Check my other entries from background on McGuinn if you don't know who he is.
You should though!
This was McGuinn's third solo album after leaving (or disbanding) The Byrds.
It is titled "Roger McGuinn & Band"
McGuinn's two first solo albums (though not bad) were at the time met only mildly by both the critics and the public. The rational I suppose was to get in a producer, in this case John Boylan (Ricky Nelson, The Association, The Dillards, Pure Prairie League, Commander Cody) and a band he could work off, record an album and then tour to promote the same.
In a spurt of democratic fervour (well the American bicentenary was only a year away) McGuinn allowed everyone to have a say in the song writing and didn't twiddle any producers knobs.
Most of the rock pundits out there seem to suggest that this is the problem, as does McGuinn himself. He would later said: " "A band should be a benevolent dictatorship. Democracy is a great form of government, but it doesn't work in rock & roll."
Philosophical statement aside (and it sounds reasonable), he would know better than me but time passes and I suspect maybe he forgot about what commercial pressures the label brought down on him, as they do on all acts. They wanted a return on their investment. After the poor sales of his first two albums (#137 and #92) I'm not sure if he had that much bargaining power.
Ironically the front cover would give the impression that McGuinn is the man in control which is not the case on.
This is a record label trying to make money … don't let McGuinn produce again, ship in a producer, make him emulate the sounds of the day (whether he wants to or not), get him to get a band (who are technically proficient) but who haven't necessarily had time to "gel" or develop organically with the front man, have them all contribute new songs, re-record some old Byrds songs, and then pump out an album.
That's dangerous with an established group but foolhardy in a group newly formed and untested.
Sure, musicians do it all the time when they get session musicians in the studio the difference here is they are actively contributing to the songs.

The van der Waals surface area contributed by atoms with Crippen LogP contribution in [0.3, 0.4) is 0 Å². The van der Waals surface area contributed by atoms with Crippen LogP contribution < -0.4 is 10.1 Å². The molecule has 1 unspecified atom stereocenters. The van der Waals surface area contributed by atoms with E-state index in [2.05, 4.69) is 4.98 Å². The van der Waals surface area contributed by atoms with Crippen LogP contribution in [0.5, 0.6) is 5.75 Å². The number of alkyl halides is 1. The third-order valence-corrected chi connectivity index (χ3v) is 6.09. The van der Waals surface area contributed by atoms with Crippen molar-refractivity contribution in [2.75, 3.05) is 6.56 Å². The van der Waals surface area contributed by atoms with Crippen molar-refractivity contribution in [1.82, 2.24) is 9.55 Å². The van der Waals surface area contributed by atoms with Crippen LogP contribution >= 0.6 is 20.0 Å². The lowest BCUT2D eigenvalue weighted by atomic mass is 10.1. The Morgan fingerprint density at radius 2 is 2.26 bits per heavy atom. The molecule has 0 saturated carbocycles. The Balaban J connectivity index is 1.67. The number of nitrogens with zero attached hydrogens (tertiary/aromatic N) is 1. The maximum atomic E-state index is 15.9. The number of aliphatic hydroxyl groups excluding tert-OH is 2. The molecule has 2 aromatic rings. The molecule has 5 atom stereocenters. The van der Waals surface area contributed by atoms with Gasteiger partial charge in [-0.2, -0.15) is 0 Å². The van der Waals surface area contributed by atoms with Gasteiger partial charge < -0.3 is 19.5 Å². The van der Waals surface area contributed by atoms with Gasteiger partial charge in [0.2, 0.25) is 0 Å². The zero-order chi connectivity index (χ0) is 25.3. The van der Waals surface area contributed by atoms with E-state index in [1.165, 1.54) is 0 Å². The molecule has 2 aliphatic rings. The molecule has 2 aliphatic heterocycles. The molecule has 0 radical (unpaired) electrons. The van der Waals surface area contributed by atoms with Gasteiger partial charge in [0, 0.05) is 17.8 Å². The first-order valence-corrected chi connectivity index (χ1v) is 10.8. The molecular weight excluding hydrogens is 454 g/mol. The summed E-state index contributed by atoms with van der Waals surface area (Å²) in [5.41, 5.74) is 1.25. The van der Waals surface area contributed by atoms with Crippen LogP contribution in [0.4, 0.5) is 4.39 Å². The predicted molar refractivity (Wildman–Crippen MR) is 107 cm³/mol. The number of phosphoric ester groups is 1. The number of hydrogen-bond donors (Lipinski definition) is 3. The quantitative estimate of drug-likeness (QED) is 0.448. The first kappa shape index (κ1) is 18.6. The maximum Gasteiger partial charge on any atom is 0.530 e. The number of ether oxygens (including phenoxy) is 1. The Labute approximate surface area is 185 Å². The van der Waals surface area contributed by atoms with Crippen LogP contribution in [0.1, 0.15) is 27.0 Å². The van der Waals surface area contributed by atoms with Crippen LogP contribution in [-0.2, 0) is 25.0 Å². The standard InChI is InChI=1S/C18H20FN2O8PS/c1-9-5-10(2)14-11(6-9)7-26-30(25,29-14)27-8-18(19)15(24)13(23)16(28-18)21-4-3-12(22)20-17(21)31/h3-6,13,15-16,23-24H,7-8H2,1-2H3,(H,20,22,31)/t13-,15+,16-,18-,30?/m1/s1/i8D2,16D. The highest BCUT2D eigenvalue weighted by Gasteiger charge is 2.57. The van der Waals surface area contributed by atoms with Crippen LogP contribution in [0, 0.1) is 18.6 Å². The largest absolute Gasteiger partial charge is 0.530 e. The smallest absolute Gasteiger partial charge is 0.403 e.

The sound was slicked up a little and the beautiful raggedy edges are gone.
The market was right for this type of music in 1975 but there was already so many people doing it. People who had been inspired in the first place by the Byrds later country sounds.
It failed, in the market.
But contrary to popular wisdom the results aren't half bad.
The reason … Roger McGuinn.
McGuinn is a joy (his voice is expressive and emotive) and the band do play well, probably because they come from a similar country rock heritage.
They fall short of greatness but this is better than many of it's similar themed and styled competitors.
The lesson here is, that due to McGuinn, everything is going to be at the very least, good..
Tracks (best in italics)
- Somebody Loves You – (Stephen A. Love, Allen L. Kemp ) – This is actually quite a good song. It is very 1970s country rock but quite good.
- Knockin' on Heaven's Door – (Bob Dylan) – Dylan's magnificent (and well covered) alt country ballad fro the film "Pat Garrett & Billy The Kid" from 1973. It's not the first time McGuinn has done Dylan. He knows and understands him. A great cover. Some slick chorusing but it all works.
- Bull Dog – (Richard Bowden) – a good country rock stomper
- Painted Lady – (Greg Attaway, David Lovelace) – Originally done by Cold Steel on their 1973 debut album this sounds like it could have been a Byrds song with nice country harmonies.
- Lover of the Bayou – (Jacques Levy, Roger McGuinn) – from the Byrds self titled album from 1970. Perhaps not as good as the original version by McGuinn sound perfectly Dylanesque here.
- Lisa – (Roger McGuinn) – Country and country rocks fascination with Jamaican rhythms …. it would be fun with five pina coladas otherwise not.
- Circle Song – (David Lovelace) – not memorable but not too bad.
- So Long – (Richard Bowden) – so so
- Easy Does It – (Roger McGuinn) – nice, but not memorable and moving into Jesse Colin Young territory.
- Born to Rock and Roll – (Roger McGuinn) – from the Byrds self titled album from 1973. A rock n roll anthem and well done and more of a stomper than the original.
Underrated and undervalued …. I'm keeping it.
Knockin' on Heaven's Door
Live later with Gene Clark
Lover of the Bayou
Born to Rock and Roll – (Roger McGuinn) –
- Stephen A. Love (Stone Canyon Band) on bass guitar, and ex-Cold Steel members Richard Bowden on guitar, David Lovelace on keyboards and Greg Attaway on drums.
- Cold Steel released one album which looks like a Sneaky Pete Kleinow (Flying Burrito Brothers) solo album (with his face and name on the front) but it's not it's a group project.